The inadmissibility of extrajudicial statements in criminal trialsand the perennial ignorance of some of our prosecuting agencies.
It has surprisingly become common practice for some prosecutors to tender witnesses’ statements (extra judicial statements) recorded during criminal investigation to “buttress” their witnesses’ testimonies at the trial and such unsupported practice has come to be accepted by most trial courts especially where there is no resistance from the defence counsel.
Recently and emphatically in 2016, the Court of Appeal in Afam Okeke v The State(2016) LPELR-40024(CA), held per Helen Ogunwumiju, JCA in his leading judgement thus:
“The extra judicial statement of a witness in a criminal trial is inadmissible as evidence for either side. The admissible evidence is the evidence on oath in open court by the witness which is subject to cross examination by the adverse party. The only time when an extra judicial statement of a witness is admissible is where a party seeks to use it to contradict the evidence of a witness already given on oath. (Emphasis mine)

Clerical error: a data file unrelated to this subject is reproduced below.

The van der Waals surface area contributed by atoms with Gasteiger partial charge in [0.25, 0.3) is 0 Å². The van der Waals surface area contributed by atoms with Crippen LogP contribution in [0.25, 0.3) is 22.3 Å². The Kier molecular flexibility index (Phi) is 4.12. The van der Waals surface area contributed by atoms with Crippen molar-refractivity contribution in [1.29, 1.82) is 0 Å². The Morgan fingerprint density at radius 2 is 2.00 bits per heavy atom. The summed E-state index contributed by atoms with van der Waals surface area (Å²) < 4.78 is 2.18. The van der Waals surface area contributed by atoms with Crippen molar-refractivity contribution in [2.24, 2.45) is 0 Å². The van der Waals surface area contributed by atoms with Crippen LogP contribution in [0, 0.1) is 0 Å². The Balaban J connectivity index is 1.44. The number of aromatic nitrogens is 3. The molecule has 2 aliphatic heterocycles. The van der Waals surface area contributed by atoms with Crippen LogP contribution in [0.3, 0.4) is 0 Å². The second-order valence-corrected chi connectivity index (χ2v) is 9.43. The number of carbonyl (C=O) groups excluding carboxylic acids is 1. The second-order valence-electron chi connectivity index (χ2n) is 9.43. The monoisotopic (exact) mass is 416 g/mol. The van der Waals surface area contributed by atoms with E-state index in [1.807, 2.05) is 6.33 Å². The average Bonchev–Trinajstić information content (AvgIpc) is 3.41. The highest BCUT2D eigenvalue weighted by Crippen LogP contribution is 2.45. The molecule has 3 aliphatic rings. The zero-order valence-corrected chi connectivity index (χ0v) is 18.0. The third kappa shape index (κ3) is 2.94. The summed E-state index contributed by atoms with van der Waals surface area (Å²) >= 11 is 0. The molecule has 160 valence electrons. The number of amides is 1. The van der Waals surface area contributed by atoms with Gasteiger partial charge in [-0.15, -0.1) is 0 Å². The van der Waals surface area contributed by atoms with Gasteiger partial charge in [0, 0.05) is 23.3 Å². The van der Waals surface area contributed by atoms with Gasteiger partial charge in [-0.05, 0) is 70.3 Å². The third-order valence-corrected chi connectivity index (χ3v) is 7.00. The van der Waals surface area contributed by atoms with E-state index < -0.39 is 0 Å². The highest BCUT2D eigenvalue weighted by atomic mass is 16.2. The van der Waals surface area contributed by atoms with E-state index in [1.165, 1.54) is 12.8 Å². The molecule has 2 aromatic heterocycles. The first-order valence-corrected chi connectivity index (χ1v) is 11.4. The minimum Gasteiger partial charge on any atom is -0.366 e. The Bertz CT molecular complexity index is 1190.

For the avoidance of doubt on what an “extra judicial statement” is; at page 148 of Babalola’s Law Dictionary, it is defined as: “A statement written or made outside the court.” See also Ajudua v FRN (2017) 2 NWLR (Pt. 1548) 1.
I must quickly stress that, Okeke’s decision on the principle does not stand alone; for as far back as 1989, the Supreme Court had in the case of Esangbedo v State (1989) 4 NWLR (Pt.113) 57 at 66 para, F, held per Nnaemeka-Agu, JSC (of blessed memory) as follows:
“We cannot look at the extra-judicial statements of the PW1, PW2 PW4 and PW9, which were not tendered as exhibits during trial, because those statementscannot be legal evidence…Even in the court of trial, the only proper use that could have been made of those extra-judicial statements of witnesses was to have used them for cross-examination of those witnesses in order to discredit their testimony.
In January 2001, the same court in The State v Ogbubunjo (2001) LPELR -3223(SC) held thus: